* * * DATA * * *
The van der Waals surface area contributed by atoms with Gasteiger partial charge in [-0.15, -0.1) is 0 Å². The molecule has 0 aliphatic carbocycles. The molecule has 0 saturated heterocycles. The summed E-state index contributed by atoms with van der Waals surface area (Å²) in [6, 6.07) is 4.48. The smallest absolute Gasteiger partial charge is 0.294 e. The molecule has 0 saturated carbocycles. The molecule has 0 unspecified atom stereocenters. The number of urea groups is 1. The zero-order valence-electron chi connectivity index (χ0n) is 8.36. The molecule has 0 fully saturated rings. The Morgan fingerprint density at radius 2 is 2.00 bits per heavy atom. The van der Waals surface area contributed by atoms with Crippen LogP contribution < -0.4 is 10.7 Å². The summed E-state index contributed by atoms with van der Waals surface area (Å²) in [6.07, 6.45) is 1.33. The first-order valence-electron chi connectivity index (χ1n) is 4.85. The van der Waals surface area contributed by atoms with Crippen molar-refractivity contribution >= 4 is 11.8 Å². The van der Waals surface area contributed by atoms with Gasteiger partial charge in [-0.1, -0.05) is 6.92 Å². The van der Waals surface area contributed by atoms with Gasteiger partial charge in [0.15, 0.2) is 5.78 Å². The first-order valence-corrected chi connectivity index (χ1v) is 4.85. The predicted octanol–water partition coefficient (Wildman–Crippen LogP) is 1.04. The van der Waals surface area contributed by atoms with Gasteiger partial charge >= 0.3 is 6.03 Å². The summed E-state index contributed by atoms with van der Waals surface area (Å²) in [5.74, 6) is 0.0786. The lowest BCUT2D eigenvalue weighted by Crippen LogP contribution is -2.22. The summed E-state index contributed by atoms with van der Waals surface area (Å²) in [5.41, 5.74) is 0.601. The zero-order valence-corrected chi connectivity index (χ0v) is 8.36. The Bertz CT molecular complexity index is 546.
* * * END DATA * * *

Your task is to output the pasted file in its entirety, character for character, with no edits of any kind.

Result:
The van der Waals surface area contributed by atoms with Gasteiger partial charge in [-0.15, -0.1) is 0 Å². The molecule has 0 aliphatic carbocycles. The molecule has 0 saturated heterocycles. The summed E-state index contributed by atoms with van der Waals surface area (Å²) in [6, 6.07) is 4.48. The smallest absolute Gasteiger partial charge is 0.294 e. The molecule has 0 saturated carbocycles. The molecule has 0 unspecified atom stereocenters. The number of urea groups is 1. The zero-order valence-electron chi connectivity index (χ0n) is 8.36. The molecule has 0 fully saturated rings. The Morgan fingerprint density at radius 2 is 2.00 bits per heavy atom. The van der Waals surface area contributed by atoms with Crippen LogP contribution < -0.4 is 10.7 Å². The summed E-state index contributed by atoms with van der Waals surface area (Å²) in [6.07, 6.45) is 1.33. The first-order valence-electron chi connectivity index (χ1n) is 4.85. The van der Waals surface area contributed by atoms with Crippen molar-refractivity contribution >= 4 is 11.8 Å². The van der Waals surface area contributed by atoms with Gasteiger partial charge in [-0.1, -0.05) is 6.92 Å². The van der Waals surface area contributed by atoms with Gasteiger partial charge in [0.15, 0.2) is 5.78 Å². The first-order valence-corrected chi connectivity index (χ1v) is 4.85. The predicted octanol–water partition coefficient (Wildman–Crippen LogP) is 1.04. The van der Waals surface area contributed by atoms with Gasteiger partial charge >= 0.3 is 6.03 Å². The summed E-state index contributed by atoms with van der Waals surface area (Å²) in [5.74, 6) is 0.0786. The lowest BCUT2D eigenvalue weighted by Crippen LogP contribution is -2.22. The summed E-state index contributed by atoms with van der Waals surface area (Å²) in [5.41, 5.74) is 0.601. The zero-order valence-corrected chi connectivity index (χ0v) is 8.36. The Bertz CT molecular complexity index is 546.